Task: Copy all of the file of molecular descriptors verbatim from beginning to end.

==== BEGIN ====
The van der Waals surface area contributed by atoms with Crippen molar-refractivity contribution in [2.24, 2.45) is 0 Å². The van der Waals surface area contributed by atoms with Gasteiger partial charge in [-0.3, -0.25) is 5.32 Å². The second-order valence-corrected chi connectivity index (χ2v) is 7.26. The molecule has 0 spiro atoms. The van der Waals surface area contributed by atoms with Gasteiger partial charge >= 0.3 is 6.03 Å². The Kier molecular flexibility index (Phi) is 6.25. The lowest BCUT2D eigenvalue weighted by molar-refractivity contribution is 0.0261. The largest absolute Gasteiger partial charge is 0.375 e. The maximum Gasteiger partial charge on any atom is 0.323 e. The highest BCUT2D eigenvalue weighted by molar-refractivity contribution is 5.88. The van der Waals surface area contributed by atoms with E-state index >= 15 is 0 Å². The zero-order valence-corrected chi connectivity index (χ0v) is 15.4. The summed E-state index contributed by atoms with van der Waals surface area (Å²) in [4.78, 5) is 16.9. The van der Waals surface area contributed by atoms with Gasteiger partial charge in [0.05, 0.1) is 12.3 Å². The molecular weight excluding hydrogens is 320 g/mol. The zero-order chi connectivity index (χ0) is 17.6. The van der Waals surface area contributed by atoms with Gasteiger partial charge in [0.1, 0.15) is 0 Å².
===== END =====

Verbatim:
The van der Waals surface area contributed by atoms with Crippen molar-refractivity contribution in [2.24, 2.45) is 0 Å². The van der Waals surface area contributed by atoms with Gasteiger partial charge in [-0.3, -0.25) is 5.32 Å². The second-order valence-corrected chi connectivity index (χ2v) is 7.26. The molecule has 0 spiro atoms. The van der Waals surface area contributed by atoms with Gasteiger partial charge >= 0.3 is 6.03 Å². The Kier molecular flexibility index (Phi) is 6.25. The lowest BCUT2D eigenvalue weighted by molar-refractivity contribution is 0.0261. The largest absolute Gasteiger partial charge is 0.375 e. The maximum Gasteiger partial charge on any atom is 0.323 e. The highest BCUT2D eigenvalue weighted by molar-refractivity contribution is 5.88. The van der Waals surface area contributed by atoms with E-state index >= 15 is 0 Å². The zero-order valence-corrected chi connectivity index (χ0v) is 15.4. The summed E-state index contributed by atoms with van der Waals surface area (Å²) in [4.78, 5) is 16.9. The van der Waals surface area contributed by atoms with Gasteiger partial charge in [0.05, 0.1) is 12.3 Å². The molecular weight excluding hydrogens is 320 g/mol. The zero-order chi connectivity index (χ0) is 17.6. The van der Waals surface area contributed by atoms with Gasteiger partial charge in [0.1, 0.15) is 0 Å².